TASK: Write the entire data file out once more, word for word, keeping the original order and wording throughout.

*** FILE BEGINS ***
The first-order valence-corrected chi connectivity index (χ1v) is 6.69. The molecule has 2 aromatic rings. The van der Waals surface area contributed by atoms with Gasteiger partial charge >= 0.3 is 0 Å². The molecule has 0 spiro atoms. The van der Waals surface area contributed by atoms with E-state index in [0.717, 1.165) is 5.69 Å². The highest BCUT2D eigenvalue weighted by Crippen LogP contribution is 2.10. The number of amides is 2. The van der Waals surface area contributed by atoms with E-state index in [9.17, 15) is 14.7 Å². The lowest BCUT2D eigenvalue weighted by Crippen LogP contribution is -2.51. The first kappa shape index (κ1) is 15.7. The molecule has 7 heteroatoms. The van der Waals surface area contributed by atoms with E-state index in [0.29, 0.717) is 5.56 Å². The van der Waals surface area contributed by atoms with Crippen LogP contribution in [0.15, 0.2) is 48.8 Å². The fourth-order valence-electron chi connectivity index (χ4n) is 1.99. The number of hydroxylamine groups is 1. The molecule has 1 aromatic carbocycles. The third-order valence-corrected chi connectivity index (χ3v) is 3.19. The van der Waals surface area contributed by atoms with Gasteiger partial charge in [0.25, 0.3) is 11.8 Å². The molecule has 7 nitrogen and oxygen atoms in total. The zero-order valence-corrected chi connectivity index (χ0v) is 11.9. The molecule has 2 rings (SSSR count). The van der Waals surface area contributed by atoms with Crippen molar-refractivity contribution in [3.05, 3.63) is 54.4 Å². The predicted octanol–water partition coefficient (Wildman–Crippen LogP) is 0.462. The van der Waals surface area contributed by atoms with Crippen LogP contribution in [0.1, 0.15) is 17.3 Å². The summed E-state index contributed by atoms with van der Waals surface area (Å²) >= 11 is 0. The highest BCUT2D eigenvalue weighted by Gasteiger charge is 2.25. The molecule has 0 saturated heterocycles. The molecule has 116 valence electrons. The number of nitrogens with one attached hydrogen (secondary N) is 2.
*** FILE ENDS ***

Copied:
The first-order valence-corrected chi connectivity index (χ1v) is 6.69. The molecule has 2 aromatic rings. The van der Waals surface area contributed by atoms with Gasteiger partial charge >= 0.3 is 0 Å². The molecule has 0 spiro atoms. The van der Waals surface area contributed by atoms with E-state index in [0.717, 1.165) is 5.69 Å². The highest BCUT2D eigenvalue weighted by Crippen LogP contribution is 2.10. The number of amides is 2. The van der Waals surface area contributed by atoms with E-state index in [9.17, 15) is 14.7 Å². The lowest BCUT2D eigenvalue weighted by Crippen LogP contribution is -2.51. The first kappa shape index (κ1) is 15.7. The molecule has 7 heteroatoms. The van der Waals surface area contributed by atoms with E-state index in [0.29, 0.717) is 5.56 Å². The van der Waals surface area contributed by atoms with Crippen LogP contribution in [0.15, 0.2) is 48.8 Å². The fourth-order valence-electron chi connectivity index (χ4n) is 1.99. The number of hydroxylamine groups is 1. The molecule has 1 aromatic carbocycles. The third-order valence-corrected chi connectivity index (χ3v) is 3.19. The van der Waals surface area contributed by atoms with Gasteiger partial charge in [0.25, 0.3) is 11.8 Å². The molecule has 7 nitrogen and oxygen atoms in total. The zero-order valence-corrected chi connectivity index (χ0v) is 11.9. The molecule has 2 rings (SSSR count). The van der Waals surface area contributed by atoms with Crippen molar-refractivity contribution in [3.05, 3.63) is 54.4 Å². The predicted octanol–water partition coefficient (Wildman–Crippen LogP) is 0.462. The van der Waals surface area contributed by atoms with Crippen LogP contribution in [0.1, 0.15) is 17.3 Å². The summed E-state index contributed by atoms with van der Waals surface area (Å²) >= 11 is 0. The highest BCUT2D eigenvalue weighted by Gasteiger charge is 2.25. The molecule has 0 saturated heterocycles. The molecule has 116 valence electrons. The number of nitrogens with one attached hydrogen (secondary N) is 2.